Ordinary Time

Autumn has officially been upon the Carson household for more than two weeks now. The kids went back to school in late August--Michael started at the Athens Middle School and Olivia started kindergarten at East Elementary (also in Athens, though they don't bother to make that explicit in the name; if only they had talked with Bertrand Russell first!). Both of these are rather Significant Beginnings for us, since we're pretty big on the whole education thing and the kids have pretty much picked up on that. I'm sure they're both going to have huge psychoanalysis bills when they grow up, but for now they're working hard and performing well. The seventh grade, in particular, has brought about a massive change in the home life, because now Michael has to be at school before 7:30 a.m. For the past seven years we've been allowed to sleep in until 8:00 because the elementary school doesn't start until 9:00. So now Michael and I both get up at 6:00, not only because I often say the Office at that time but even if I didn't Michael doesn't like to be downstairs in the dark house all by himself. We don't live far enough away for him to take the bus, but we do live far enough away that he has to start walking at 7:00 in order to get there on time, and he has to carry a trombone the whole way every day. Well, but in my day I had to walk three miles in the snow, uphill both ways....

Olivia loves kindergarten the way all little kids like school at first, before they realize what a bloodthirsty life-stealer it is. Right now it's all coloring and "sharing time" and other fun and games, and they enjoy it because they don't know yet that all of this stuff is just intended to indoctrinate them and socialize them and fit them into a mold so that they don't become sociopaths later on. Once they're wise to that aspect of the game they start to rebel. Olivia is fairly spirited, but she's still in the dark about her socialization, so she's loving the whole thing. I like it too, since I can schmooze with the other moms when I pick her up at 3:30 and she insists on playing "for just 5 minutes" in the playground. You'd be surprised at how much stuff you can find out about just by schmoozing with the other kindergarten moms. I don't know why I'm the only kindergarten dad this year--when Michael was in elementary school there were always one or two other dads picking up kids, but this year it's all moms.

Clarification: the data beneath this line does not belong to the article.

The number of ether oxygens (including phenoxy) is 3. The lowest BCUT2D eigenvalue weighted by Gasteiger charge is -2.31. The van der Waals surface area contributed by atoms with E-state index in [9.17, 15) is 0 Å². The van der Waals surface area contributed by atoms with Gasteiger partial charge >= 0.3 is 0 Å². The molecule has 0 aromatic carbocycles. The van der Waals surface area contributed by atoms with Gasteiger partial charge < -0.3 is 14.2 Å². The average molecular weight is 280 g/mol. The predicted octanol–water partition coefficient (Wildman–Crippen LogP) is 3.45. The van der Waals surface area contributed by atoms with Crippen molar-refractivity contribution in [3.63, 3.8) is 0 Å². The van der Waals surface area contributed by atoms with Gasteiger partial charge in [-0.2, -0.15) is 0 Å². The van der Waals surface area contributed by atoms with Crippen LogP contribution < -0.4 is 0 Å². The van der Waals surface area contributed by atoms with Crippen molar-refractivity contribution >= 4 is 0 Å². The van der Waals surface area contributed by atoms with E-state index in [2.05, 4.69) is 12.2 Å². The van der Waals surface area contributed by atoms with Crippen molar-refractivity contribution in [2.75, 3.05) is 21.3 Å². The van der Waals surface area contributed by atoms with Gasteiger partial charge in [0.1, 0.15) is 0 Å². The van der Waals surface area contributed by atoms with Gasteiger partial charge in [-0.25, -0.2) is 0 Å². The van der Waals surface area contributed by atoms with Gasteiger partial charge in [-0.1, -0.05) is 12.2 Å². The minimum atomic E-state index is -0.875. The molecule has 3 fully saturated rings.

Michael's schedule is not only moved forward by an hour and half, it's also jammed with extra-curricular activities. In addition to playing the bone for his band, he's also on the soccer team, which practices from 5:30-7:00 every freaking night except on days when they're actually playing a game. I don't mind taking him, though, because the practice fields are located right on the bike path, and I can get in a good 20-mile ride during the practice. By the time I get back I'm as sweaty and stinky as anyone on the team. They don't mind telling me so, either.

Classes also got under way here at Ohio University this week, and my department has already had a faculty meeting. It was blissfully short as such things go, only 45 minutes, but you can imagine how interesting the whole thing was when I tell you that we spent fully 15 of those 45 minutes discussing whether the name-plates on our office doors should be changed (presently they all say "Dr. Your-name-here", and there has been lobbying to change them to read "Prof. Your-name-here" or just "Your-name-here"). In spite of appearances it was not a complete waste of time, since I was able to schedule a tee time during the meeting using my Blackberry.

Summer is a beautiful time here in Athens County, but there is something salutary and indeed joyful about getting back into the rhythms and routines of a new school year. I suppose the sense of pleasure that I'm feeling will dissipate once I remember how I'm just being indoctrinated and socialized by my administration, but for now it seems good to be alive.


Tom said…
I've got the soccer practices (though only twice a week), the trombones, the kid who doesn't like being up by himself, the six a.m. alarm. Not so much the 20 mile bike rides, though.

Ordinary, and salutary, and joyful.

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